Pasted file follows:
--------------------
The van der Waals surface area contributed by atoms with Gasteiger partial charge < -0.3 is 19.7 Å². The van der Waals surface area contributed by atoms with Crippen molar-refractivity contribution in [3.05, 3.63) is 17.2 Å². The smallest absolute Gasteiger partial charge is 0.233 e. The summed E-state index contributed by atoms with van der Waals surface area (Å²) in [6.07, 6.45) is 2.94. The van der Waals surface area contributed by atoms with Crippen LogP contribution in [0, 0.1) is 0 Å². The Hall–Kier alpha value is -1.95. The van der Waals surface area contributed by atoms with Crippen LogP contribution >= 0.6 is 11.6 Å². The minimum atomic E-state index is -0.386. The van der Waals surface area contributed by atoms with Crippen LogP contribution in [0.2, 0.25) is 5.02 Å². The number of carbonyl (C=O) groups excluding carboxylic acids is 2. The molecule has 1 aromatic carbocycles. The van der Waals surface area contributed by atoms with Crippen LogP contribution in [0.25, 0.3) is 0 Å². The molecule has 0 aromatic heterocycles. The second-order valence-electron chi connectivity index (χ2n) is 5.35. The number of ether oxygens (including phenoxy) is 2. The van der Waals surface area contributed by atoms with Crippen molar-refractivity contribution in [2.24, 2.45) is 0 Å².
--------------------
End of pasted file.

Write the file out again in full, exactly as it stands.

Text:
The van der Waals surface area contributed by atoms with Gasteiger partial charge < -0.3 is 19.7 Å². The van der Waals surface area contributed by atoms with Crippen molar-refractivity contribution in [3.05, 3.63) is 17.2 Å². The smallest absolute Gasteiger partial charge is 0.233 e. The summed E-state index contributed by atoms with van der Waals surface area (Å²) in [6.07, 6.45) is 2.94. The van der Waals surface area contributed by atoms with Crippen LogP contribution in [0, 0.1) is 0 Å². The Hall–Kier alpha value is -1.95. The van der Waals surface area contributed by atoms with Crippen LogP contribution >= 0.6 is 11.6 Å². The minimum atomic E-state index is -0.386. The van der Waals surface area contributed by atoms with Crippen LogP contribution in [0.2, 0.25) is 5.02 Å². The number of carbonyl (C=O) groups excluding carboxylic acids is 2. The molecule has 1 aromatic carbocycles. The van der Waals surface area contributed by atoms with Crippen LogP contribution in [0.25, 0.3) is 0 Å². The molecule has 0 aromatic heterocycles. The second-order valence-electron chi connectivity index (χ2n) is 5.35. The number of ether oxygens (including phenoxy) is 2. The van der Waals surface area contributed by atoms with Crippen molar-refractivity contribution in [2.24, 2.45) is 0 Å².